Honors College Thesis


Improving Bioanalytical Methods of miRNA Analysis and its Applications to Breast Cancer Public Deposited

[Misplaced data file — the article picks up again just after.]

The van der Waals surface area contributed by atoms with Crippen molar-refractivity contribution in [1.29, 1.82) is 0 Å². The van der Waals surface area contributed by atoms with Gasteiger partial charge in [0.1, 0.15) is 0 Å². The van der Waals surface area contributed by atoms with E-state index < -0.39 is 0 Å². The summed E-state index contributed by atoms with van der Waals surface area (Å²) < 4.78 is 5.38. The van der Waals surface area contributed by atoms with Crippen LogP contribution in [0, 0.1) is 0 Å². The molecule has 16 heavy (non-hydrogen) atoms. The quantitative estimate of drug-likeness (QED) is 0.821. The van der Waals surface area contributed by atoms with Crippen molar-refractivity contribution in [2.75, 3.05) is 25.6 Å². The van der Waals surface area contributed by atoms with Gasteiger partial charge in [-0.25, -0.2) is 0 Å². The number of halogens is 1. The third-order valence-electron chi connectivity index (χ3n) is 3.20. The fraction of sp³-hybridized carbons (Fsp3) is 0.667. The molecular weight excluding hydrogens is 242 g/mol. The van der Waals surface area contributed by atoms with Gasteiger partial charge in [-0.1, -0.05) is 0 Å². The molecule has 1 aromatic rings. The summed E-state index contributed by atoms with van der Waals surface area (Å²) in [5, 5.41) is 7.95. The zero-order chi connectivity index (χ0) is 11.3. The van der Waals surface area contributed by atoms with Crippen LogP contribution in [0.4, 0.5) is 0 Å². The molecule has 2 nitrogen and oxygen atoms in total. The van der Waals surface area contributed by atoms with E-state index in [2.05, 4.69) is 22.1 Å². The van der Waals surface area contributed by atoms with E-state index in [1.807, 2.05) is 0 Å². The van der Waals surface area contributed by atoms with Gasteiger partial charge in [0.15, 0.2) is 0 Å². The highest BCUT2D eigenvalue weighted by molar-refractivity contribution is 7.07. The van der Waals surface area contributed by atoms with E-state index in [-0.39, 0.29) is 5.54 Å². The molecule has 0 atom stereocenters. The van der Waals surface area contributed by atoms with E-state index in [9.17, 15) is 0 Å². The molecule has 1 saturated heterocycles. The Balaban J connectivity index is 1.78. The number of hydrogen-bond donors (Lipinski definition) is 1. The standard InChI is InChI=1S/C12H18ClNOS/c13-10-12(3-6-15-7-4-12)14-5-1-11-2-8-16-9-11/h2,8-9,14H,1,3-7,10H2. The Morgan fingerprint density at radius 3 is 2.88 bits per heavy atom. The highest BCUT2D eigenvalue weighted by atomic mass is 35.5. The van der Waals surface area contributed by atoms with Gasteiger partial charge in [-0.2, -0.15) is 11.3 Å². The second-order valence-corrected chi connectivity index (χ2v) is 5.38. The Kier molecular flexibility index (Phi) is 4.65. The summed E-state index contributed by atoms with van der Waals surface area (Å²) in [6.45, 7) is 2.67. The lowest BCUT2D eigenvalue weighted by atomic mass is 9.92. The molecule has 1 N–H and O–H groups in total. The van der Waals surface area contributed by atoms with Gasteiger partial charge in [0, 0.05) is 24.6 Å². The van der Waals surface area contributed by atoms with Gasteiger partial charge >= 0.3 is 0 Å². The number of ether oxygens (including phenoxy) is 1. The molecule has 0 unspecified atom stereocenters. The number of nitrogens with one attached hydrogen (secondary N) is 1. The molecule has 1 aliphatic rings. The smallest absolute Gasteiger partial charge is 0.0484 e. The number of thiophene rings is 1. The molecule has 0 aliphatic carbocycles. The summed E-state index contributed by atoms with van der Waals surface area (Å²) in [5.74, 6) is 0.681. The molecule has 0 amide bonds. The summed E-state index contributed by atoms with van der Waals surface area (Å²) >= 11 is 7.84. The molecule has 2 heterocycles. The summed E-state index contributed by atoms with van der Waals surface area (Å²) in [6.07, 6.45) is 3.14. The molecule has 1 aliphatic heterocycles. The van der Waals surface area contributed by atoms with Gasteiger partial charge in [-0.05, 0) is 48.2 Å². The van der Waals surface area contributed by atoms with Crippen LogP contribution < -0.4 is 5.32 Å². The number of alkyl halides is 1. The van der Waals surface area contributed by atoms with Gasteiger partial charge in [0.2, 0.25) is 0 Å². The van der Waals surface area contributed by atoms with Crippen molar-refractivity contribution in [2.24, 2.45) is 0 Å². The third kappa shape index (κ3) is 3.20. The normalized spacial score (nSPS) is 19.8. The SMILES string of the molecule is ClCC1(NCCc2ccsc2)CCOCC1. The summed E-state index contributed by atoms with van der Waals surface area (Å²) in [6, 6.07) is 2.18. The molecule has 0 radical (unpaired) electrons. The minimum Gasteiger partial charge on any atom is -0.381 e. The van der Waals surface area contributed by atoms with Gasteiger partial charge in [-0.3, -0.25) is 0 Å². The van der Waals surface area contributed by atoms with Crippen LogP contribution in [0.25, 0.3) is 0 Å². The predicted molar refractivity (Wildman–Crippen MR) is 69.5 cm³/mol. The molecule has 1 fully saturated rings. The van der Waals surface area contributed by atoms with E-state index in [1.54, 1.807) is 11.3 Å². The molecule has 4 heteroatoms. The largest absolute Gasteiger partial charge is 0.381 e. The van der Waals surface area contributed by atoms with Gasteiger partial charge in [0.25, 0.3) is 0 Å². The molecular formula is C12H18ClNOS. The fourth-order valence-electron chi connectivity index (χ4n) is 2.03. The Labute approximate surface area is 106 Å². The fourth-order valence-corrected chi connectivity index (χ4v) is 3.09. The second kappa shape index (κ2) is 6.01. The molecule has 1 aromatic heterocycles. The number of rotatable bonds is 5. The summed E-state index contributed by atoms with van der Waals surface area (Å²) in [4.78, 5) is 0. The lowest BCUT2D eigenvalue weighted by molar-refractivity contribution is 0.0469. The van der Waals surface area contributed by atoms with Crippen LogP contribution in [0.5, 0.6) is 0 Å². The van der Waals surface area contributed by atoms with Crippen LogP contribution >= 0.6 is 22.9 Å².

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  • Micro-ribonucleic acids (miRNA) are becoming an increasingly popular topic of research in hopes of discovering newfound biomarkers and/or therapies for numerous types of cancers and diseases. MiRNA are a type of biomolecule contributing to the progression of multiple cancers and diseases, and such biomolecules are called biomarkers. Current RNA-based biosensors suffer from various flaws such as slow analysis, false signals, sensitivity or the lack of fine-tuned selectivity. The reporter-probe biosensor presented here demonstrates great potential in resolving some of these issues. The biosensor consists of a fluorescent reporter molecule bound to a probe that is more selective for a miRNA than the reporter. The sensor works by simultaneously forming a probe-miRNA target complex and displacing the reporter. The freed reporter is then able to bind to itself using intramolecular forces, forming a hairpin structure inducing a fluorescent signal change. This change in analytical signal can then be measured and related to presence or absence determination and quantification of the miRNA. This innovative miRNA reporter-probe biosensor design is not only capable of reducing false positives, demonstrating selectivity towards three miRNA, but is highly sensitive, a key component to a good biosensor due to the natural low levels (Femtomolar and nanomolar) of miRNA expression in the body. The results of my work have contributed to ongoing studies in the Burrows Lab to one day design an optimal biosensor demonstrating all these feats. Key Words: Biosensor, reporter-probe complex, probe-target complex, hairpin conformation, fluorescence resonance energy transfer (FRET), quenching, false signals, sensitivity, selectivity, and micro-ribonucleic acid (miRNA)
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